“I would have to say dealing with the schedule I had. You had to prioritize a lot and lay out your schedule. You also had to be on time to everything you were obligated to be at, whether it was classes, practices or tutoring sessions. That was tough, but I think it made me a better student and player. Balancing school with baseball was tough during the season because we would get back from a weekend series on late Sunday night and then I would have to get up for a 7:30 class on Monday morning.”
What advice would you give to current Jayhawk baseball players?
“Keep working hard. I think that is pretty simple, but it is true. You are given a lot of good instruction by the coaching staff and you have everything there for you. There is a strengthening and conditioning coach and a trainer that works really hard for you, so if you take advantage of all that you should be pretty successful.”
Do you keep in touch with former KU teammates?
“Yes, I do as much as I can. Some of my closest friends still play professional baseball, but it is kind of tough with our schedules because we go to the field every day and play usually at night. Still though, I try to keep in touch with as many of my former teammates as I possibly can.”
Which school was your favorite to play against while you were at Kansas?
“I would have to say Missouri. Growing up on the Missouri side of Kansas City, I have always been a Jayhawk fan. I was pretty much the only Jayhawk in my group up friends and everyone else rooted for the Tigers. I had a lot of friends throughout high school from my area that ended up going to Mizzou, while I was at Kansas, playing baseball. That is why being able to throw against them and have bragging rights were pretty special.”
Is there any pitcher who you try to emulate?
“I like to watch Mark Buehrle (Chicago White Sox) pitch. I think I throw sort of the same style as him, so because of that I like to watch him throw. I also like to see Cole Hamels and Cliff Lee (Philadelphia Phillies) throw. I like watching those three guys pitch because they can locate all of their pitches for strikes and work at a good pace.”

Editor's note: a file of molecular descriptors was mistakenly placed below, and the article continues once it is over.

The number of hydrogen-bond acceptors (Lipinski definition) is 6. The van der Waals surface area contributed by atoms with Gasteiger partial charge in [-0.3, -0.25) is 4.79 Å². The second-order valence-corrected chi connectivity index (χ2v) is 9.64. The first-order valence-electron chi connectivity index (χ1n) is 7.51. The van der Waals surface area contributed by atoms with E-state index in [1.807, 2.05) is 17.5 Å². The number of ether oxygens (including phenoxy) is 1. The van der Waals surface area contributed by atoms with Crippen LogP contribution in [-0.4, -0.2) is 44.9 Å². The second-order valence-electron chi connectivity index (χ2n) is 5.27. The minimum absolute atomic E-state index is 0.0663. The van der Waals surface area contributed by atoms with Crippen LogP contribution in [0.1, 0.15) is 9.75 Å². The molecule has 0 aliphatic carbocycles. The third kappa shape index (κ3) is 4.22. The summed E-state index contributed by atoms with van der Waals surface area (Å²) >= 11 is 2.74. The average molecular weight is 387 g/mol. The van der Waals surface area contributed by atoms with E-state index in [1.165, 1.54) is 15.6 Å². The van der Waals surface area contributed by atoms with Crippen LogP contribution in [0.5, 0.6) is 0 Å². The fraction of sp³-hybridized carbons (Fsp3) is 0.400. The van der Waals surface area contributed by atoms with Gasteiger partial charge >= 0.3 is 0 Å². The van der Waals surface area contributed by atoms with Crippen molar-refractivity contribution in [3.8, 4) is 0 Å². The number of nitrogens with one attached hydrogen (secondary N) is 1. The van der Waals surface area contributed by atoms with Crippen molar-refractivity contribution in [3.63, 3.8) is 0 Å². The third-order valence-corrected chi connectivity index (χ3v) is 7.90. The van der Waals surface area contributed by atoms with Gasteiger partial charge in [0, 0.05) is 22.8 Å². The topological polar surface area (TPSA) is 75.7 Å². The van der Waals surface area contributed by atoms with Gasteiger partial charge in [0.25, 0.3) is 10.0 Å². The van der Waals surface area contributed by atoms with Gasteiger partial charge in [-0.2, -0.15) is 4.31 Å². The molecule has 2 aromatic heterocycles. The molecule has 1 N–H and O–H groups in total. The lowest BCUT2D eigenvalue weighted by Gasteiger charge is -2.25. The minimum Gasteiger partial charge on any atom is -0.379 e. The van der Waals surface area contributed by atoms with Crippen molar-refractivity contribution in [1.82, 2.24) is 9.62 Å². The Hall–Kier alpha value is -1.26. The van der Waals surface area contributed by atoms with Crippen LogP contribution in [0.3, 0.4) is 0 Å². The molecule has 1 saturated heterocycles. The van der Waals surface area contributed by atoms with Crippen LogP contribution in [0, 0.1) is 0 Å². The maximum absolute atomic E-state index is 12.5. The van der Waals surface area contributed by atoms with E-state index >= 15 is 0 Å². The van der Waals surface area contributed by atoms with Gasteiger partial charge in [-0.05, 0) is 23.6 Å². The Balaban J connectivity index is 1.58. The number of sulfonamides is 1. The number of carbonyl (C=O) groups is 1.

What is it like playing in the New York Yankees organization?
“It is what it seems like outside. Everyone is first class in this organization and they treat everybody very well. The day I got drafted, I was pretty overwhelmed because I did not really see the Yankees drafting me, but when that day came I was very thankful. Just how much history they have is amazing.”
Who is the toughest hitter you have faced so far?
“The last couple years have been pretty cool because I have been able to face a couple big league hitters. Last year during the season, Chase Utley (Philadelphia Phillies), was in a rehab assignment in Clearwater so I faced him a few times. This year during spring training I was able to throw against Curtis Granderson (New York Yankees), in a simulated game. Also, this year we were playing in Maryland and I faced Vladimir Guerrero (Baltimore Orioles), because he was doing a rehab assignment. Being able to go up against those types of hitters has been a pretty neat experience.”
What will you do once your professional baseball career is behind you?
“Right now I am working on my degree in sports management, so whenever I get done playing baseball I have intentions of working in the front office of a baseball organization somewhere. Either that or possibly in baseball operations, wherever it is, I will be working within baseball.”